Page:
Also called successive approximation. a problem-solving or computational method in which a succession of approximations, each building on the one preceding, is used to achieve a desired degree of accuracy.
an instance of the use of this method.
3.
Computers.
a repetition of a statement or statements in a program.
a different version of an existing data set, software program, hardware device, etc.:
A new iteration of the data will be released next month.
late 15c., from Latin iterationem (nominative iteratio) "repetition," noun of action from past participle stem of iterare "do again, repeat," from iterum "again," from PIE *i-tero-, from pronomial root *i- (see yon).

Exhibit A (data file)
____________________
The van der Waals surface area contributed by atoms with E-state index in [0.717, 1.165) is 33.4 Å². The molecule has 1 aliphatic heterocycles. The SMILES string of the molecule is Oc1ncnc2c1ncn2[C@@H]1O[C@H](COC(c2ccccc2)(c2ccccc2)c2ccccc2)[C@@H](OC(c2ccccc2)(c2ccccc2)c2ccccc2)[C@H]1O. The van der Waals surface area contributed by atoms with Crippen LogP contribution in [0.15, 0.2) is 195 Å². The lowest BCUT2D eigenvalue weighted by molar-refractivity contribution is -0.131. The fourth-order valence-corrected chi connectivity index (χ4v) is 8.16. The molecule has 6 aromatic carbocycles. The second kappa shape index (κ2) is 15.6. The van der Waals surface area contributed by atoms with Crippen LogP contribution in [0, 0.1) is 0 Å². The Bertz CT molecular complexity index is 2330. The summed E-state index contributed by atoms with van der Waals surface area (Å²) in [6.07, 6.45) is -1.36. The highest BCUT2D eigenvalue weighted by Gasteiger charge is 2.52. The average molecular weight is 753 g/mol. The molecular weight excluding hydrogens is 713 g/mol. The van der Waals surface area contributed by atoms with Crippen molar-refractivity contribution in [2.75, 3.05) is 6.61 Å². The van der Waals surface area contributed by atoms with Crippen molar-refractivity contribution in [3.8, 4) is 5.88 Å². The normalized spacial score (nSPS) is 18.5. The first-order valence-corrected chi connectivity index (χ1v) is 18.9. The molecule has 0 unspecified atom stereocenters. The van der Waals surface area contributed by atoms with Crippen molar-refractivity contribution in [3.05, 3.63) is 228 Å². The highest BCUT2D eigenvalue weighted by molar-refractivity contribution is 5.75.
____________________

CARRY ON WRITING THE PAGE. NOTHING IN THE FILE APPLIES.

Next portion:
programming Repetition of a sequence of instructions. A fundamental part of many algorithms. Iteration is characterised by a set of initial conditions, an iterative step and a termination condition. A well known example of iteration in mathematics is Newton-Raphson iteration. Iteration in programs is expressed using loops, e.g. in C: new_x = n/2; do x = new_x; new_x = 0.5 * (x + n/x); while (abs(new_x-x) > epsilon); Iteration can be expressed in functional languages using recursion: solve x n = if abs(new_x-x) > epsilon then solve new_x n else new_x where new_x = 0.5 * (x + n/x) solve n/2 n (1998-04-04)